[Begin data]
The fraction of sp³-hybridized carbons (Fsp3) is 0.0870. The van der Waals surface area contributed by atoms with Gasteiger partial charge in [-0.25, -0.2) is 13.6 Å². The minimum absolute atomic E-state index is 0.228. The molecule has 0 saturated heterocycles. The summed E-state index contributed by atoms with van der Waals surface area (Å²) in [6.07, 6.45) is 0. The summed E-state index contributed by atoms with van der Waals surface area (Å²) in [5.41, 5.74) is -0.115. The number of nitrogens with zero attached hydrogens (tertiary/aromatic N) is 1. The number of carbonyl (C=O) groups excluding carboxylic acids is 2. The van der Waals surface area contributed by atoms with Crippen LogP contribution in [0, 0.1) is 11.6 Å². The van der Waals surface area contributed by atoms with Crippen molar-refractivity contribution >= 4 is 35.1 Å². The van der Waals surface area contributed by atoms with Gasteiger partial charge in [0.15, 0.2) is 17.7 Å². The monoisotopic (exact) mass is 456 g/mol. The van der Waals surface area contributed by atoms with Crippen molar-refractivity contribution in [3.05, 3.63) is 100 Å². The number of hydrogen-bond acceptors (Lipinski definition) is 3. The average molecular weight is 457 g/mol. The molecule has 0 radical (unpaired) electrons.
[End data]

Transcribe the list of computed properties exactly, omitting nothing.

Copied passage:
The fraction of sp³-hybridized carbons (Fsp3) is 0.0870. The van der Waals surface area contributed by atoms with Gasteiger partial charge in [-0.25, -0.2) is 13.6 Å². The minimum absolute atomic E-state index is 0.228. The molecule has 0 saturated heterocycles. The summed E-state index contributed by atoms with van der Waals surface area (Å²) in [6.07, 6.45) is 0. The summed E-state index contributed by atoms with van der Waals surface area (Å²) in [5.41, 5.74) is -0.115. The number of nitrogens with zero attached hydrogens (tertiary/aromatic N) is 1. The number of carbonyl (C=O) groups excluding carboxylic acids is 2. The van der Waals surface area contributed by atoms with Crippen LogP contribution in [0, 0.1) is 11.6 Å². The van der Waals surface area contributed by atoms with Crippen molar-refractivity contribution >= 4 is 35.1 Å². The van der Waals surface area contributed by atoms with Gasteiger partial charge in [0.15, 0.2) is 17.7 Å². The monoisotopic (exact) mass is 456 g/mol. The van der Waals surface area contributed by atoms with Crippen molar-refractivity contribution in [3.05, 3.63) is 100 Å². The number of hydrogen-bond acceptors (Lipinski definition) is 3. The average molecular weight is 457 g/mol. The molecule has 0 radical (unpaired) electrons.